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Useful reading material

The books listed below are ones from my collection which I have found to be useful in my research into the RATG.  I've attempted to give a précised of each.

The inherent dangers of young men learning to fly are all too evident, but Jonathan Laverick deals with a completely different danger in his gripping book “The Kalahari Killings”.  Two young trainee pilots left Kumalo in October 1943 on a cross country exercise and never returned. Investigators  discovered they had been murdered by Bushmen after they crash-landed their Oxford aircraft. Jonathan leads us through their lives both in England and Rhodesia before taking the reader through an in-depth description of the case to solve the murders. 


“Aircrew Unlimited” by John Golley gives the inside story of the Commonwealth Air Training Plan, formerly the Empire Air Training Scheme.  Golley covers the role of each country involved in the plan, starting with Rhodesia, the “opening bat”.  He deals with the politics, the administration, training and instruction including such minutiae as “a priority was to visit an Indian tailor to modify the ridiculous baggy tunics and long shorts which had been issued at Heaton Park!” 


The Memoirs of Wing Commander Ted Shipman AFC, entitled “One of the Few” seems an odd title for this section, however Sergeant Shipman, who was responsible for shooting down one of the first German aircraft of the war in October 1939, later was posted as Chief Flying Instructor at No. 33 Flying Instructors’ School, Norton, west of the capital Salisbury.  Written by “Shippy’s” son John, he talks of the challenges of introducing new training ideas to the colony and of the “tired old aircraft”; Tiger Moths that took a long time to climb to a safe height for aerobatics and Oxfords with worn out Cheetah engines.  A well written and fascinating story from beginning to end. 


“The Noble Six Hundred” is the story of the Empire Air Training Scheme (EATS) with special reference to the 674 Australians who trained in Southern Rhodesia. It’s a well researched book by Vincent Adams Winter, giving the name and draft of each trainee, their bases and subsequent operational posting, finishing with their return to civilian life. Some are quite brief but many give interesting and often amusing glimpses into service life in Rhodesia.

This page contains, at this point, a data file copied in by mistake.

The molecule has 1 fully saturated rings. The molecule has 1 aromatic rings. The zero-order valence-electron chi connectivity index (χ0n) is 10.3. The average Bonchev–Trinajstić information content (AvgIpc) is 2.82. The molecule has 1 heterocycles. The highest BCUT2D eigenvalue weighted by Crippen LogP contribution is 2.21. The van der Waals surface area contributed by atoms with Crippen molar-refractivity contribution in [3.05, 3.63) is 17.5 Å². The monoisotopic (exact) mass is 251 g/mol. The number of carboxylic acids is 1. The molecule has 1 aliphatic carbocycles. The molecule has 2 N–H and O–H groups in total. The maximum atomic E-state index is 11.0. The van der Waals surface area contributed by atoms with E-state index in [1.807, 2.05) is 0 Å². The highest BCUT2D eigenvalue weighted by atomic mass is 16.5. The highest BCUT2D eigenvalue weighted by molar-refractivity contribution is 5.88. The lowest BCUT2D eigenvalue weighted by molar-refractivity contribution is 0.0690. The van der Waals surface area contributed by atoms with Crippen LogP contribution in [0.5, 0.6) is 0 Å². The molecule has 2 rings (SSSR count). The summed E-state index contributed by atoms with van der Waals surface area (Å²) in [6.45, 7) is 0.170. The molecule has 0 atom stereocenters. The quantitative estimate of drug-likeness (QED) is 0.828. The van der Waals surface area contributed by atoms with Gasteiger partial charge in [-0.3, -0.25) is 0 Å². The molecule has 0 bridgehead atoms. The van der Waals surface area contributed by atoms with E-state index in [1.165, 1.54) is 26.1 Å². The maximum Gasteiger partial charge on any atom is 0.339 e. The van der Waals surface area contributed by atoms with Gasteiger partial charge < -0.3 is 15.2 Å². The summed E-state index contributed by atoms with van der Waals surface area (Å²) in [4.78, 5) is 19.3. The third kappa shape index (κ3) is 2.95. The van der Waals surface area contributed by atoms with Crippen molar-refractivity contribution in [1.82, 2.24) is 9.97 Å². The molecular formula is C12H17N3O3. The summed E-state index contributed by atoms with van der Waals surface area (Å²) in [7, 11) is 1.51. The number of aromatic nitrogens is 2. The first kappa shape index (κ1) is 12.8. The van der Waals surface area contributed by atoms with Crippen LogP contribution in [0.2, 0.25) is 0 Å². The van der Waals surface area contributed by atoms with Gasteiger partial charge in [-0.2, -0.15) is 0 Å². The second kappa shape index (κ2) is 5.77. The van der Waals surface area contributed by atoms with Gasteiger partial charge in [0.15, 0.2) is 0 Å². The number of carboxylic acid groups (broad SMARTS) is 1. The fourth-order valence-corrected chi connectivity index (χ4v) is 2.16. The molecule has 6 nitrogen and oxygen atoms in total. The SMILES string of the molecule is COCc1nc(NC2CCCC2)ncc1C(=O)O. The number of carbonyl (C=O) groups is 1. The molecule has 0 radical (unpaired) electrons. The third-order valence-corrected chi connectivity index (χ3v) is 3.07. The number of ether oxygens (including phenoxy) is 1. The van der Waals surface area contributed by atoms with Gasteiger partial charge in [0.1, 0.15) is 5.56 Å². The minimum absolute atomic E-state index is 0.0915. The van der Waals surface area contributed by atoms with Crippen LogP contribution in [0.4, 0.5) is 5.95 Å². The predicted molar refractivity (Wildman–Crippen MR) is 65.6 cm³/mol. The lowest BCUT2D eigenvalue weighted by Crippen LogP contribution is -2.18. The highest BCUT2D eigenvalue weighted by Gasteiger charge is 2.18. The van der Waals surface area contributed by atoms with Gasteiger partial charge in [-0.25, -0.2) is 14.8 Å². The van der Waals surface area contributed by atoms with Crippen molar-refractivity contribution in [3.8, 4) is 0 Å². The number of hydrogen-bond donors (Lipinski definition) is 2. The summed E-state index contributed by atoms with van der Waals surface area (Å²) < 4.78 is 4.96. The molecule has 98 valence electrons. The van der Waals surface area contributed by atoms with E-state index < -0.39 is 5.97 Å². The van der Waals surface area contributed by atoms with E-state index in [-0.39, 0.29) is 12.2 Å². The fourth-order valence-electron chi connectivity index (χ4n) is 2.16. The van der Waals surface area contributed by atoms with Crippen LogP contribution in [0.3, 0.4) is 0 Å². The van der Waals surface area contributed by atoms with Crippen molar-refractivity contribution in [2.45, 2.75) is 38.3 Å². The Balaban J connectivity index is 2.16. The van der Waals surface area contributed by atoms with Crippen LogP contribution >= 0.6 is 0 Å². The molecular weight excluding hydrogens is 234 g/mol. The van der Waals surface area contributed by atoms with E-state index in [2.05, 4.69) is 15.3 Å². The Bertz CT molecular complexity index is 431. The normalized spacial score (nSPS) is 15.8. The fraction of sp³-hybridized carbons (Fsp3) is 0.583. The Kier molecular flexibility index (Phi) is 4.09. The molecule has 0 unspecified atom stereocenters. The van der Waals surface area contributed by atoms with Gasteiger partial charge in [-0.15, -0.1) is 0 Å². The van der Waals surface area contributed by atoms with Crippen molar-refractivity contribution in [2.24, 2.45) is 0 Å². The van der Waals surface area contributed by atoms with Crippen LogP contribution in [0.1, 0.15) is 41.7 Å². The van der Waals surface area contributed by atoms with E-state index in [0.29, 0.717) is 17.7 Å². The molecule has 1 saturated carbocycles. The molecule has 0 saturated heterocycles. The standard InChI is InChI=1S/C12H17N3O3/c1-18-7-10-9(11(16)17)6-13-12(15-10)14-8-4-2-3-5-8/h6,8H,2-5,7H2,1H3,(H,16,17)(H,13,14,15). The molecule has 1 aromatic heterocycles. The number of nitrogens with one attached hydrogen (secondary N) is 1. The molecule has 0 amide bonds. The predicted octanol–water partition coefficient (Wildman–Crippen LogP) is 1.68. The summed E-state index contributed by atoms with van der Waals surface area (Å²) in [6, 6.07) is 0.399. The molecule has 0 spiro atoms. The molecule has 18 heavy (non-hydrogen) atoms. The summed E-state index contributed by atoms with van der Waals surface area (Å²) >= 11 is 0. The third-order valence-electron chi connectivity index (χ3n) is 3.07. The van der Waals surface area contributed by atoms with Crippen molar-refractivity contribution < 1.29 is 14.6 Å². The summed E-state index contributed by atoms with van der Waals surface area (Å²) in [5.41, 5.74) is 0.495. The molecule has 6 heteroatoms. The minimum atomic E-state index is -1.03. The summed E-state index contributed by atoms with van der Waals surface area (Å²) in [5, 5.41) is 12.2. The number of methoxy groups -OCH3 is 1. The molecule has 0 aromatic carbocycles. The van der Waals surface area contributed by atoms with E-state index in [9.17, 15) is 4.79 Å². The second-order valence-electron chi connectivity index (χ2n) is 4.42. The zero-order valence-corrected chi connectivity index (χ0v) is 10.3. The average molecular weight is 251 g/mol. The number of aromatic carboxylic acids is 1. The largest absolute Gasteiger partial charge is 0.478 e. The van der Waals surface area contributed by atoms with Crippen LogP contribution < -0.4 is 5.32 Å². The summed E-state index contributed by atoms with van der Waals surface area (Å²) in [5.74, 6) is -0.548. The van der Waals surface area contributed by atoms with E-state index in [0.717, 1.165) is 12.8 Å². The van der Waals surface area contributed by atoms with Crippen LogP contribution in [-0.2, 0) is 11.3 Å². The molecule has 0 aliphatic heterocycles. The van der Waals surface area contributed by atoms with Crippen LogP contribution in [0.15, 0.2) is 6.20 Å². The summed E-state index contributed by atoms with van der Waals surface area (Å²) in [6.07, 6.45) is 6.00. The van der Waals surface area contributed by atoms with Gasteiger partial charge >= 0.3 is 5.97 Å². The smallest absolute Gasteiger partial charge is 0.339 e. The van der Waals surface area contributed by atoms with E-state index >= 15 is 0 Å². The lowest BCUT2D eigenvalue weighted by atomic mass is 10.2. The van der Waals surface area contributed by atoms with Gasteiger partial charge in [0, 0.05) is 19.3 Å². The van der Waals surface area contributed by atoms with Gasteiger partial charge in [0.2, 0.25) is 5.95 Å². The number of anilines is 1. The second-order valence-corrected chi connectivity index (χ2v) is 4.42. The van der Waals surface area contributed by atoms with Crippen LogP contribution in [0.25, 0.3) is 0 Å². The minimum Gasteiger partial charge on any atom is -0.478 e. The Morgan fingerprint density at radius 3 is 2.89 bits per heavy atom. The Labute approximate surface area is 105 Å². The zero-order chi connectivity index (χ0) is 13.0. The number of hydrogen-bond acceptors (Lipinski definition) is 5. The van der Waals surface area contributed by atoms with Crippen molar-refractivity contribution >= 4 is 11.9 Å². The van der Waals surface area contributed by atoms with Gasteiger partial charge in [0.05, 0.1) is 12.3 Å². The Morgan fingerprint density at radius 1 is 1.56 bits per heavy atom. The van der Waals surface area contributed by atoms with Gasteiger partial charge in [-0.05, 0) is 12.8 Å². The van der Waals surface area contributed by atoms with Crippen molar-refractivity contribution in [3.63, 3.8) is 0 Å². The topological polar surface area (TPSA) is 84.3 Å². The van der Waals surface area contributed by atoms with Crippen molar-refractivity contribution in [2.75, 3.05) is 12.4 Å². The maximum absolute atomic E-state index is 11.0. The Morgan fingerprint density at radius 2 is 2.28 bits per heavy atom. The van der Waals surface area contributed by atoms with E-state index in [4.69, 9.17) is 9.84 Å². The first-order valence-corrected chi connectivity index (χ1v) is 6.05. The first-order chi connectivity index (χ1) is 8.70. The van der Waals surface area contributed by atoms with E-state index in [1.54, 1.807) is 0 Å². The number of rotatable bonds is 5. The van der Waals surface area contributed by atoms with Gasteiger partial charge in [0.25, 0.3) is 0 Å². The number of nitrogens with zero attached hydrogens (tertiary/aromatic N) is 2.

Hugh Morgan’s excellent book “By the Seat of your Pants” is about the basic training of RAF pilots in Rhodesia, Canada, South Africa and USA during WW2.  Chapters 2, 3 and 4 are about Southern Rhodesia and speaks of the journey that trainees took from the UK, their arrival at ITW Hillside, Bulawayo, followed by such items as anecdotes of flying training and the markings of Tiger Moth and Harvard aircraft. 


“Empire Airmen Strike Back” by Peter Ilbery has one brief sentence about Southern Rhodesia but nonetheless is full of useful information about the Empire Air Training Scheme and how it worked in 5 SFTS, Uranquinty Australia. The stories told within its pages of young men experiencing the thrill of speed and low flying could apply to any of the countries and trainees in the Scheme. Detailed appendices specify such items as the agreements between Governments for training pilots, of how the Scheme would develop in Australia, Canada and New Zealand and fatalities sustained during training. 


Dave Newnham wrote a series of valuable articles about the RATG, published in Air-Britain Aeromilitaria on a quarterly basis.  The series gives an excellent overview of the stations and the aircraft that were used, a few sample pages below give an idea:

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